“Collect something you love; don’t collect because of what you think it’s worth,” advises Ron. A purchase can be, and ideally is, functional. An antique armoire can repurpose nicely into an entertainment center or bar. Likewise, a Chinese altar table makes a unique coffee table.
Also apply education. Books on antiques are plentiful, as is information on the internet. Learn about features like dovetail joints, if furniture appeals, and what they look like from different periods in time. From handmade to machine made, the differences in dovetail joint patterns can be stark and the related differences in value profound. Talk to dealers at antique malls, like The Red Lion on Hampton Street. Look for similar glass in different colors and ask why one piece is more expensive than another. Let a dealer explain how wear, or the lack of it, affects the value of a chair. Ask to see signs of repair and ask how repair affects the value of a chest or a porcelain figurine.
When beginning to buy, start with small purchases so that any blunders are inconsequential. Set a modest budget and purchase the best item possible while honoring it. With the help of a reputable dealer, learn how to inspect a piece. A photograph, while it may say a thousand words, is no substitute for seeing an item firsthand. Touching it, examining it from every angle, checking it for damage or wear, all must be done in person if at all possible and, if not, by a trusted surrogate. Even during the pandemic, previews are offered.
Before participating in a live auction, get acquainted with rules and methodology. These vary from one auction house or auctioneer to another and include aspects like registration for a bid number, the amount of sales tax, and the buyer’s premium. The buyer’s premium is the amount the auction house or auctioneer adds to the winning bid. Be aware of bidding options. Especially in times of COVID-19, most auctions are online. This is true for C.H. Livingston, Wooten & Wooten, and Charlton Hall. In normal times, bidding options include in person, by telephone, and by proxy.
With online bidding, note that the process does not work like eBay. You cannot swoop in at the last moment and attempt to steal the sale. While bids can be entered one at a time, it is also possible to enter the highest dollar amount one wishes to invest and, like eBay, one’s bidding amount will increase incrementally as necessary until the item is won or the bid ceiling is reached. Most online lots close in a rolling fashion. Those at the beginning close first, and the process progresses throughout the auction. Be mindful of closing times and keep track of bids. If unsuccessful at winning one item, another gem may be waiting in a later lot.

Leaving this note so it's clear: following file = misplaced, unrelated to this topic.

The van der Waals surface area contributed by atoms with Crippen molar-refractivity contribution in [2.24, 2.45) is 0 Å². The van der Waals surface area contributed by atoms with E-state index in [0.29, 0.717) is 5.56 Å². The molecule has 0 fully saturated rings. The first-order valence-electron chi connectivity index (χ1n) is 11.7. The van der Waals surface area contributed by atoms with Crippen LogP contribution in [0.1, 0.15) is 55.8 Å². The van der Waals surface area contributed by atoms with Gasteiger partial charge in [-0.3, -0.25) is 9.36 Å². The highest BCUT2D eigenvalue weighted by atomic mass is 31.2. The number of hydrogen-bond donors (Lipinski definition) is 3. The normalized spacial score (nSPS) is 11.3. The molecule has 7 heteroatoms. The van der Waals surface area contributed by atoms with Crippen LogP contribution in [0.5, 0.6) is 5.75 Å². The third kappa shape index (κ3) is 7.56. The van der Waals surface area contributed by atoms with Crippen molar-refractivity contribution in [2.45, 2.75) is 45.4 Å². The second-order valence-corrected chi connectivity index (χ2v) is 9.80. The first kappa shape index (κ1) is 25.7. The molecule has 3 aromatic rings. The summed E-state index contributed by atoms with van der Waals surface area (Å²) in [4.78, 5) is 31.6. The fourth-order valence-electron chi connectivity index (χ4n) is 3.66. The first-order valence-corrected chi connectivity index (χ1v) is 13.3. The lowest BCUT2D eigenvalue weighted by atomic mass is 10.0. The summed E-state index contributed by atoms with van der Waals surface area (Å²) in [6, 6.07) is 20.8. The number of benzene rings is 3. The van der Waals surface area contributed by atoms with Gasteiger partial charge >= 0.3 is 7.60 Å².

At a live auction, arrive with plenty of time for settling in. Resist the urge to disclose target items to others so you do not invite unwanted competition. Next, find a seat. Some bidders prefer to sit in certain spots. For instance, some sit in the very front of the room where their bids are less noticeable to everyone else. Similarly, some choose to sit in the center aisle where a signal is easier to hide while still being able to observe fellow bidders. Still others choose the back of the room where they can survey the entire scene.
A number of methods are used to indicate a bid. You can raise your hand or bid sheet in the air without attempt to conceal. Raising your hand assertively and leaving it in the air indicates to others in the room that interest is serious, a strategy that can ward off less interested bidders. Others make eye contact with the auctioneer or a spotter and nod. Some even arrange a particular signal with the auctioneer in advance. Once bidding begins, remember the planned budget. In the heat of bidding, it is easy to get excited and bid beyond one’s intention. Letting others bid first is one way to prevent such a mishap. It is also wise to wait out initial bidding frenzies, thereby avoiding participation in driving up the bid.
With luck added to preparation, research, and strategy, it is easy to join in the fun and excitement of the auction world. Younger generations can enjoy auctions along with older ones and find themselves richer for the experience. Even when college debt, family, and other financial considerations do not allow for investment in a letter signed by Abraham Lincoln or a chair commissioned by a Vanderbilt, it is special simply to be in the presence of such an item and perhaps meet its new owner. Auctions feature items for every interest and every wallet. By starting now, young adults have plenty of time to cultivate collections that will enrich their lives and the lives of their descendants. When planning allows for the acquisition of something that makes the heart beat faster, the end result is priceless.